I’ve said all these things 4,387,190 times, but here goes again:
1. I am an orthodox Catholic, who accepts (and defends) all the infallible teachings, doctrines, and dogmas of the Church, and Sacred Tradition.
2. I’ve attended Latin Mass (Novus Ordo) for 22 years.
3. I occasionally attend the Tridentine Mass: usually at my own parish.
4. I’m highly concerned about both aesthetics and liturgical propriety (rubrics) and reverence.
5. Per #3, this is why I attend what I consider to be the most beautiful church building in Detroit: a German Gothic revival building from the 1870s, with gorgeous wood carving and statuary and some of the best stained glass in the country.
6. I always receive Holy Communion on the tongue, kneeling at the altar rail.
7. I have been in favor of availability of the Tridentine Mass for anyone who wants it, since I became a Catholic in 1990. I first attended a Tridentine Mass, in 1990 or 1991, back when Kevin was learning his times tables. Thus, I held Pope Benedict’s position in his Summorum Pontificum for about 17 years before he asserted it.
8. I oppose eucharistic ministers unless there are huge crowds. I also believe it is much more preferable to receive from the priest, who is the alter Christus.
9. Recently, I put together quotations books for both St. Augustine and St. Thomas Aquinas.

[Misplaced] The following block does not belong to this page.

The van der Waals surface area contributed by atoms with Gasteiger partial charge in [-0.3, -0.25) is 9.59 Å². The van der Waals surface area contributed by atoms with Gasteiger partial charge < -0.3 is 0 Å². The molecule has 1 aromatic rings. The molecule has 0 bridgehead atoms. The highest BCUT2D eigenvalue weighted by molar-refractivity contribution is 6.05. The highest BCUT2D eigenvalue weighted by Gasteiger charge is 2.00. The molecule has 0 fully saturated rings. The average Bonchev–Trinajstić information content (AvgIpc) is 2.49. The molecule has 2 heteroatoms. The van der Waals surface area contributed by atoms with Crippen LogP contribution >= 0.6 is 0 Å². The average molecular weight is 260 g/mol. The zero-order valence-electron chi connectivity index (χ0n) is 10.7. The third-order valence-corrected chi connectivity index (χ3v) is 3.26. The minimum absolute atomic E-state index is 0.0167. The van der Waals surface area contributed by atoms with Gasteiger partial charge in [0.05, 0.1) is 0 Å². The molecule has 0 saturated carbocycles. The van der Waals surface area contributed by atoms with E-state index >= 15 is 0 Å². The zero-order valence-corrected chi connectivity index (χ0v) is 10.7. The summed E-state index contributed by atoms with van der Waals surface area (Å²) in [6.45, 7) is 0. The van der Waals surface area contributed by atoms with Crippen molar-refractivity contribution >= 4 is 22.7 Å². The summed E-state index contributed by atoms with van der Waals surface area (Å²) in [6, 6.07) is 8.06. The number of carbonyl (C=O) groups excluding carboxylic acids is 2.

People may decide what box to put me in. I think I’m in a pretty good place. I now use the word radical Catholic reactionary for folks who want to classify obedient, orthodox Catholics such as myself as somehow second-class Catholics. Hence, I’ve been called a modernist, neo-Catholic, neo-conservative, Vatican II lover, a Novus Ordo Catholic, an integrist, even a money-grubbing, unscrupulous apologist who makes a living by ill-gotten gains, by some.
But I’m just an . . . orthodox, obedient, devout Catholic, who loves Holy Mother Church, loves the Holy Father, and the Blessed Virgin Mary (to whom I have a great devotion: lots of writings defending her and Catholic Mariology).
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Mark Shea made a great comment:
I would say that anybody who believes the Catholic Tradition is a Traditionalist. Traditionalists tend to say that anybody who embraces a particular aesthetic is a Traditionalist, with the unfortunate corollary that those who do not embrace the aesthetic do not embrace the Tradition. That, unfortunately, is part of the message that tends to get telegraphed and those of us who embrace the Tradition, but can take or leave the aesthetic, feel as though we are regarded as second-class Catholics. It’s something Traditionalists urgently need to address.
Uploaded on 25 March 2013. Terminology revised on 7 August 2013.